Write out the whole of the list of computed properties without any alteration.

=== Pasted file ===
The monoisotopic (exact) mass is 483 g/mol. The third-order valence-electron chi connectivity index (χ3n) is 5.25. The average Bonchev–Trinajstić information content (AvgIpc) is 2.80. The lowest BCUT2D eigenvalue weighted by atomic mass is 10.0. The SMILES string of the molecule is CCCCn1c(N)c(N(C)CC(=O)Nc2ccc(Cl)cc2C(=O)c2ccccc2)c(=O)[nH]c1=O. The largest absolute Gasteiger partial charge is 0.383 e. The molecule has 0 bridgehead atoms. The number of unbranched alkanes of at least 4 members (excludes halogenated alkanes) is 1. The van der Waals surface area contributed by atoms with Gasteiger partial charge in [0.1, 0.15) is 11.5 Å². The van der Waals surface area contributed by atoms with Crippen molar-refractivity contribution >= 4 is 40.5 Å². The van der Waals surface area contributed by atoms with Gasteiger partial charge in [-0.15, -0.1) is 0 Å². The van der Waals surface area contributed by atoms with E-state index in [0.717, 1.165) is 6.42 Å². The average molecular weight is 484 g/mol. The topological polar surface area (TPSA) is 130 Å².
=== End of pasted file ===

The monoisotopic (exact) mass is 483 g/mol. The third-order valence-electron chi connectivity index (χ3n) is 5.25. The average Bonchev–Trinajstić information content (AvgIpc) is 2.80. The lowest BCUT2D eigenvalue weighted by atomic mass is 10.0. The SMILES string of the molecule is CCCCn1c(N)c(N(C)CC(=O)Nc2ccc(Cl)cc2C(=O)c2ccccc2)c(=O)[nH]c1=O. The largest absolute Gasteiger partial charge is 0.383 e. The molecule has 0 bridgehead atoms. The number of unbranched alkanes of at least 4 members (excludes halogenated alkanes) is 1. The van der Waals surface area contributed by atoms with Gasteiger partial charge in [0.1, 0.15) is 11.5 Å². The van der Waals surface area contributed by atoms with Crippen molar-refractivity contribution >= 4 is 40.5 Å². The van der Waals surface area contributed by atoms with Gasteiger partial charge in [-0.15, -0.1) is 0 Å². The van der Waals surface area contributed by atoms with E-state index in [0.717, 1.165) is 6.42 Å². The average molecular weight is 484 g/mol. The topological polar surface area (TPSA) is 130 Å².